There is no vaccine for river blindness, but there is a drug, called ivermectin that paralyzes and kills the offspring of adult worms, according to the Mayo Clinic. It may also slow the reproduction of adult female worms, so there are fewer of them in the skin, blood and eyes. The pharmaceutical company Merck has been donating the treatment, under the brand name Mectizan, since 1985.
Great strides have been made against this disease. In the Americas, it was eliminated in Colombia in 2007 and in Ecuador in 2009.
The biggest area of concern is Africa. In 1995 the African Programme for Ocnhocerciasis Control was founded by a group of nongovernmental organizations, governments, and United Nations agencies, with the World Health Organization overseeing it.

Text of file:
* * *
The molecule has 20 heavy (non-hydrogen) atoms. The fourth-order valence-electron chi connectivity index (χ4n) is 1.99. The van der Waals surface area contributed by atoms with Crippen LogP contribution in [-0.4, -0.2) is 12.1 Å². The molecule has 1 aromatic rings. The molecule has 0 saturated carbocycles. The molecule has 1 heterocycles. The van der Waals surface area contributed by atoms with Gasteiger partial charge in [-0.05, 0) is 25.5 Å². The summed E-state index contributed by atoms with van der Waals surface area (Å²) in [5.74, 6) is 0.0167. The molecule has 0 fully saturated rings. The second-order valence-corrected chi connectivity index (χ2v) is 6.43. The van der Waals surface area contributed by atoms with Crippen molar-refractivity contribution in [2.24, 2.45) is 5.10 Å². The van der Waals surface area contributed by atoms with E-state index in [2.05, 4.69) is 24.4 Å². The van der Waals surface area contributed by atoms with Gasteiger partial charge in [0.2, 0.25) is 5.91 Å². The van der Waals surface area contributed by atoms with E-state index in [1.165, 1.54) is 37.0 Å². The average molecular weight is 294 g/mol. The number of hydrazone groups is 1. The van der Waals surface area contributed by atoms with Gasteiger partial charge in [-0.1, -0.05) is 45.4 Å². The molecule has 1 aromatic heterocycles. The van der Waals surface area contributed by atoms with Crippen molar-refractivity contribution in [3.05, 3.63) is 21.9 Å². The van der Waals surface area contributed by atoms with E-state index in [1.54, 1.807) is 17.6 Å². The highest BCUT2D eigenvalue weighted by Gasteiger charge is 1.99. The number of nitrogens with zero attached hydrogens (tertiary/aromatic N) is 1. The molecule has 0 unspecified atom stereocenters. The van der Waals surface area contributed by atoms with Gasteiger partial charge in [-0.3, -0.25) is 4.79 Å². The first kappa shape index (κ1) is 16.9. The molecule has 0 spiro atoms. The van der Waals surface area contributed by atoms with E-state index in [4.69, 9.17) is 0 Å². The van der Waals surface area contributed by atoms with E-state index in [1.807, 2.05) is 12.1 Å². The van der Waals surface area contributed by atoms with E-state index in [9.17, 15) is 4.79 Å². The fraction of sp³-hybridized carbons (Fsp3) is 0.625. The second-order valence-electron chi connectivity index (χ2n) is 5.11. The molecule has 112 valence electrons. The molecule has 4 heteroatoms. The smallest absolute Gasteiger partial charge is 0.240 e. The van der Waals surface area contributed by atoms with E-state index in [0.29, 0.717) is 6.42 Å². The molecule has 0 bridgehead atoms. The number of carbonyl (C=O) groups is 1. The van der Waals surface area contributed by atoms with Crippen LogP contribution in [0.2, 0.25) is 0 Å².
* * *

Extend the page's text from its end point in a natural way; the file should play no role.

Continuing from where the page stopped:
The APOC partnership, which includes the Carter Center, has given out 500 million ivermectin treatments between 1995 and 2010, according to a new study in the journal PLOS Neglected Tropical Diseases.
The organizations and governments involved in APOC have collectively avoided 8.2 million years of life that would have been lost to unhealthiness as a result of this disease from 1995 to 2010, the study said.
The study projected that APOC's impact will be even greater from 2011 to 2015, avoiding 9.2 million years of life that would have otherwise been lived in agony from this disease.
In Uganda, Katabarwa's home country, the country's goal is to eliminate the disease by 2020. The Ministry of Health and the Carter Center, partners of APOC, are working toward making that happen.
Instead of the standard ivermectin treatment of once a year, Katabarwa and colleagues have been working on distribution every six months. More frequent treatments eliminate more baby worms and reduce the reproductive capacity of the adult female worms inside patients' bodies, Katabarwa said.